BMN Blog

MAR 19
Healthcare Staff: Are You Prepared for an Active Shooter?

We have heard a lot from the media on active shooter events throughout the U.S., but how many of these include healthcare facilities? The Homeland Security and the FBI define “active shooter” as “an event where one or more persons actively engage in killing or attempting to kill people in a populated area.” Statistics show active shooter incidents involving healthcare facilities are less common than other events, but they can occur, so planning may save lives.


Because hospitals are open to the public with many entrances and exits, securing the building presents specific challenges. Hospitals serve some vulnerable populations, such as the elderly or handicapped. Many are unable to run from the situation which places them at higher risk.


According to a John Hopkins study on hospital shootings, many took place outside the building or near the entrances, so metal detectors could not have prevented these events. The same study indicated that from 2000 to 2011 there were 154 hospital-based shootings. 30 percent of these occurred in emergency departments.


What have you done to train staff on Active Shooter events? Hospitals are required by CMS to include workplace violence education into Emergency Preparedness planning and training. However, clinics and other healthcare organizations may also need to initiate training. In developing plans, you should first assess for safe areas and exits. Have an emergency number to activate local law enforcement.


With any active shooter situation, be aware of your environment and any possible dangers. If possible, look for at least two of the nearest exits whenever you are in any facility. According to the U.S. Department of Homeland Security and the FBI, should you be involved in an Active Shooter event, remember run, hide, fight.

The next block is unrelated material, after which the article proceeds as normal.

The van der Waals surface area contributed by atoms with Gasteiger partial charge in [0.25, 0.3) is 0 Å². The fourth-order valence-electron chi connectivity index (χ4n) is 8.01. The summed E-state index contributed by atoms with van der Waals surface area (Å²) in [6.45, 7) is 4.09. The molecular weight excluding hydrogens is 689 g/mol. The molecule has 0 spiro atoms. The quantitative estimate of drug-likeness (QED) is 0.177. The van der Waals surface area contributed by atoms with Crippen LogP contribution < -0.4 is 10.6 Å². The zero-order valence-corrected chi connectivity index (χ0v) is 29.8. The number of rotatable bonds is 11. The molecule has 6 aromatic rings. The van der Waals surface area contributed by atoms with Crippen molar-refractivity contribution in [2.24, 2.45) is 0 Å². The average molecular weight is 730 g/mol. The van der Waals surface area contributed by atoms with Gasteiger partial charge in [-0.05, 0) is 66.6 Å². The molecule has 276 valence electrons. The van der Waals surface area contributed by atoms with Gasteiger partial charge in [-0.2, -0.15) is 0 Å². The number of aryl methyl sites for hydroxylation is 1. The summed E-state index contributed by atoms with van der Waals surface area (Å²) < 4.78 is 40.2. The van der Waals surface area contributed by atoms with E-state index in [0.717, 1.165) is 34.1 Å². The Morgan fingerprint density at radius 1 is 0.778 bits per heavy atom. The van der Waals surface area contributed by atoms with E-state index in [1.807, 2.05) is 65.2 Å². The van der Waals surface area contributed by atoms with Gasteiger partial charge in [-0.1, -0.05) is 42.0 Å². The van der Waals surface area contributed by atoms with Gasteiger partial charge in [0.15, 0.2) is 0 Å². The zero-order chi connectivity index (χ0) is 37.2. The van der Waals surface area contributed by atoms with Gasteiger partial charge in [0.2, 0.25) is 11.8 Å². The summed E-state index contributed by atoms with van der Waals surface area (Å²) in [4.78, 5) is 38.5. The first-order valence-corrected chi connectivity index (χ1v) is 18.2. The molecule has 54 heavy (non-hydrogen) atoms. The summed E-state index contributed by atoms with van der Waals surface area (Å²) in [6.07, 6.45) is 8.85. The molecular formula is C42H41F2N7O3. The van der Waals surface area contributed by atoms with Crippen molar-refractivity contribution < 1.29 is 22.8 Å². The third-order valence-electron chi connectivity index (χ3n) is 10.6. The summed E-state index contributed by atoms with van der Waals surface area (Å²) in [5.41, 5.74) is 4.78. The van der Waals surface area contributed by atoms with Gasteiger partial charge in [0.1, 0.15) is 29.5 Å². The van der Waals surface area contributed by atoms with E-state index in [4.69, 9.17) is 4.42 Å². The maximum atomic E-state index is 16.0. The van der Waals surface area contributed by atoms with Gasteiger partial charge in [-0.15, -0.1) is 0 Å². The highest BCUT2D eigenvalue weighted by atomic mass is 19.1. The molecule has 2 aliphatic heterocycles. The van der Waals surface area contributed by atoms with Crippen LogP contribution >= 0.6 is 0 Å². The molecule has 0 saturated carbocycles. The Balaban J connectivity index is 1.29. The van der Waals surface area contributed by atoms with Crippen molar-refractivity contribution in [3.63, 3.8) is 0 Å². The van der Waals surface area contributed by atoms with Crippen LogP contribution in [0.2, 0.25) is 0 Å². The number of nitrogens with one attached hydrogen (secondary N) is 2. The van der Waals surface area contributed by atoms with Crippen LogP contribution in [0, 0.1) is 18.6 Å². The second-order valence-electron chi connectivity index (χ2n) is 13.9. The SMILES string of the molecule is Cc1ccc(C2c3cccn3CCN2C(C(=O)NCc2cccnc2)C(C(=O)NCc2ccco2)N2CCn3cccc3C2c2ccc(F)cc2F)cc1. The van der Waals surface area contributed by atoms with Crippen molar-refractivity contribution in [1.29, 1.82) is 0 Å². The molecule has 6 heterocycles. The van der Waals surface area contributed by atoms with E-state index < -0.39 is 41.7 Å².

• Have an escape route and plan in mind; make sure patients and visitors are safe
  • Leave your belongings behind
  • Keep your hands visible
  • Call 911 when it is safe to do so



  • Hide in an area out of the shooter’s view – preferably in a locked area if you cannot exit the facility
  • Block or lock entry doors to your hiding place and if there are any windows shut shades and turn off lights
  • Silence cell phones



  • Only fight as a last resort if you are confronted directly by the shooter and if your life is in imminent danger
  • Attempt to incapacitate the shooter by throwing objects at the shooter, use a fire extinguisher if nearby


Additional Safety Tips:

  • Keep all unnecessary exterior doors locked (personnel may enter by badge, key, or code only)
  • ID checks for visitors entering and sign-in processes
  • Do not share any entry codes with others
  • Do not prop locked doors for any reason
  • Practice situational awareness - pay more attention to who is around you and what they are doing
  • Knowing how many personnel can hide in any given area is important
  • Practice knowing exits and situational awareness everywhere you go
  • Identify potential triggers in your department (waiting, lack of feeling informed, history of violence, etc.)
  • Install metal detectors at entrances, especially in the emergency department


You may not prevent all shooter events but putting processes in place for becoming more aware of situations that may trigger an event can save lives.


Teresa Fields, Debbie Franklin, Marie Howatt, and Lisa Rawlings are with Inspirien.

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